Ottawa’s attempts to promote Canadian content online could have the opposite effect, YouTube creators fear

Ottawa’s attempts to promote Canadian content online could have the opposite effect, YouTube creators fear
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Canadians who work in the digital world say the federal government’s proposed updates to broadcasting regulations could end up hamstringing its own goal of promoting Canadian cultural content.

The government is nonetheless charging ahead with Bill C-10, its long awaited update of the Broadcasting Act, after a whirlwind of controversy and debate over whether it might open the door to social media content regulation.

“We are very concerned about the unintended consequences of this legislation,” said Google spokesperson Lauren Skelly in a statement to the Star on Friday, “particularly with regard to the potential impact on Canadian content creators that use our platform to reach global audiences.”

And some of those content creators agree, saying the changes contemplated by the bill could actually hurt them rather than help.

An amendment to the bill would narrow the ways in which the Canadian Radio-television and Telecommunications Commission (CRTC) could regulate social media platforms. However, the commission could enforce “discoverability” requirements for platforms like YouTube, ensuring that Canadian content (Cancon) is promoted.

For Canadian professionals who have made careers out of in-house YouTube productions, forcing the promotion of Canadian content could stymie their reach, says Scott Benzie, CEO of Buffer Festival, which showcases digital content in Toronto every year.

A major factor is YouTube’s global algorithm, he said, because it gives users recommendations and serves them up videos based on their search preferences.

If the CRTC tackles the complicated task of trying to determine what is and isn’t Canadian content, and YouTube begins promoting Cancon to users who are not in fact searching for it, “that’s going to negatively affect my video globally,” Benzie said.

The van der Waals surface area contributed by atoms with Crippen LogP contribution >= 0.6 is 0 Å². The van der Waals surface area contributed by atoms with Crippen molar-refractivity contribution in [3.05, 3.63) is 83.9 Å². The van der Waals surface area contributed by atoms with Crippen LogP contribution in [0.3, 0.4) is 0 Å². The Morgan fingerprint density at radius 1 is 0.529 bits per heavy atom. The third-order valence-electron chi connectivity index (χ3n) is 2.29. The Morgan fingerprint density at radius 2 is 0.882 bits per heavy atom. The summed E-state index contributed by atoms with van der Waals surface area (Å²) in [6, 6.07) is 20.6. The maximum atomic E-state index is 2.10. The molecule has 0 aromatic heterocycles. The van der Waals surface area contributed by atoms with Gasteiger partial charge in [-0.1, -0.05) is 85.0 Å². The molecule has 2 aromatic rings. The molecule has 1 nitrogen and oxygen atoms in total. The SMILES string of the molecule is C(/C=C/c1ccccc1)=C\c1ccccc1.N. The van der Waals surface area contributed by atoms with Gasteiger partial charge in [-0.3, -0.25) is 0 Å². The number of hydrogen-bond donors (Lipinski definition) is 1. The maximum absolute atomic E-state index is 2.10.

He said promoting a Cancon video to a YouTube user who doesn’t interact with it could negatively impact the video’s ranking on the platform, ultimately hurting the producer behind it.

And, Benzie said, such a policy would require mind-bending decisions on such matters as whether content created by Canadians living in the U.S. would be considered Cancon.

Having shares, likes, views and comments on a YouTube video helps ensure it gets promoted to a broader audience, he said, adding that most Canadian creators don’t just rely on a Canadian audience because it’s “too small a slice of pie.”

“And then, I mean, the slippery slope of it all is, if we do this in Canada, let’s say we do it — great. If they did that in the U.S.? There’s no more Canadian content creators,” he said.

According to a 2019 analysis done at Ryerson University, 24 million Canadians log on to YouTube every month. Among them are 160,000 accounts that post content and 40,000 that earn revenue from doing so.

“They say they want to increase discoverability of Canadian artists,” said Benzie. “There’s been no greater vehicle for that than the democratization of online content.

“It is, clearly, legislation that’s looking for a problem.”

On the other hand, domestic broadcasters say the playing field isn’t currently balanced. They note that foreign web giants that stream content to Canadians don’t pay taxes or into Canadian cultural funds, and don’t face the same requirements domestic broadcasters do, like having to promote Cancon.

As Quebecor said in a brief to the Canadian heritage committee that’s been studying the bill, the Quebec-based broadcaster “believes that equity between all broadcasting undertakings, regardless of their services or technological medium used to transmit their content, must be the cornerstone of any Canadian broadcasting ecosystem.”



Bill C-10 is expected to pass in the House of Commons, as it has support from the Bloc Québécois and the NDP. Then it goes to the Senate.

The government has maintained that the bill would not infringe on freedom of expression rights and that the goal isn’t to regulate content put up by individual users.

Ultimately, the CRTC will be left to make the rules, but the government has said that its goal with regulating some social media platforms is to ensure that they pay into Canadian cultural productions and promote Cancon.
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